That said, our next key stop in Bundi, a charming town with a bustling market, blue Bramin houses and run down palace, was one of our favourite visits. With much fewer visitors and restraints we were able to ramble through this old building, view fabulous murals and wake up a few bats. It was only the feisty monkeys for which you hired a stick that meant you needed to be on your guard. While incredibly hot we spent a wonderful afternoon exploring. Unfortunately for John the town that was not a shoppers paradise – with broken flips flops and only cycle shoes trying to find size 12′s was a challenge too far. Fortunately,India being India, we did find a man to fix broke stitching on his old pair… Still holding out to this day! While I suggested for a laugh we could try underwear shopping for me next we decided it was time to rest before our 160km journey the following day.

To date, much of this new living like kings was either through visits to historical monuments or simply through comparison with the cold showers and tough conditions previously encountered so we felt it was time to do it for real and were heading for a nights stay in Castle Bijiapur. 160km was a little further than we wanted to pedal in a day if we also wanted to make the most of our night of luxury so the journey was a mix of bike and bus. Again, fortunately India being India this is pretty straightforward. I don’t think I’d ever get a bike on a bus back home!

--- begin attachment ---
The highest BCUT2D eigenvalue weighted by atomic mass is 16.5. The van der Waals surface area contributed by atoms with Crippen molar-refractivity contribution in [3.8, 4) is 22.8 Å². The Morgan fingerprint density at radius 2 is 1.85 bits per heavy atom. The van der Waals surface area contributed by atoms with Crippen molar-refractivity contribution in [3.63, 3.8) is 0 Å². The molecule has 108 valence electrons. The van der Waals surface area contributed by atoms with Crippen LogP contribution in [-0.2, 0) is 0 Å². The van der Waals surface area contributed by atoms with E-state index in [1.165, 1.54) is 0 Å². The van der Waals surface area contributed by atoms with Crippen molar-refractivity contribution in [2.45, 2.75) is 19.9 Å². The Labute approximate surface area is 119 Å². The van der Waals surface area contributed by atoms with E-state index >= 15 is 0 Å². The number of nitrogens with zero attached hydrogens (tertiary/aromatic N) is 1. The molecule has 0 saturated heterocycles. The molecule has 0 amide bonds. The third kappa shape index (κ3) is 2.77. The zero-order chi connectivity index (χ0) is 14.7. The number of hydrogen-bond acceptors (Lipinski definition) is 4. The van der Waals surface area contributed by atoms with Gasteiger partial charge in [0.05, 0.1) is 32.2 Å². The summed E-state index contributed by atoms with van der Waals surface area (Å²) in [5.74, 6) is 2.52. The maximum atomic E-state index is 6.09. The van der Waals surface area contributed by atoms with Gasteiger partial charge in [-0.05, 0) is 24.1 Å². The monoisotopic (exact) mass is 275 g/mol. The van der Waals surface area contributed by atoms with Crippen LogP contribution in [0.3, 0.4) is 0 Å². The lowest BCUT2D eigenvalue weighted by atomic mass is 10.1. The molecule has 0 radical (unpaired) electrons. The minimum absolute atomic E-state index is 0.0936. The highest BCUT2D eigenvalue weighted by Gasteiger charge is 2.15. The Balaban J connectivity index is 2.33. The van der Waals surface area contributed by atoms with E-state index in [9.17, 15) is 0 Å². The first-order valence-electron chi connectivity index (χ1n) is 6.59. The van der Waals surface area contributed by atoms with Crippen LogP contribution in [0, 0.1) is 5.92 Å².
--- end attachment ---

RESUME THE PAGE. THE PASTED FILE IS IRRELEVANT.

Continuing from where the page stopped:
Still home to the Raj, also a keen cyclist we had a great stay and left the next day with directions over the hills and off the highway to Chittorgarh. Despite being noted as one of the greatest forts in India, perched on 150m cliffs and 6 km long we were forted out. We took pictures from a distance and in trying to conserve cash after the previous evening spent the night in a windowless and somewhat shabby hotel. We weren’t in the King’s quarters anymore!

Eighty one miles the following day got us to Udaipur. What a delight. The book highlighted it as a romantic city and it was easy to see why. It hosts one of the finest hotels in the world, has palaces set on and around the lake, many roof top restaurants etc etc. I loved the general ambiance of the city but will also always remember it for the museum housing a fabulous turban collection ( did you know all different jobs, classes etc have different fabrics and knots), the largest turban in the world, a fantastic puppet display and replicas of buildings from around the world made from polystyrene. Amazing.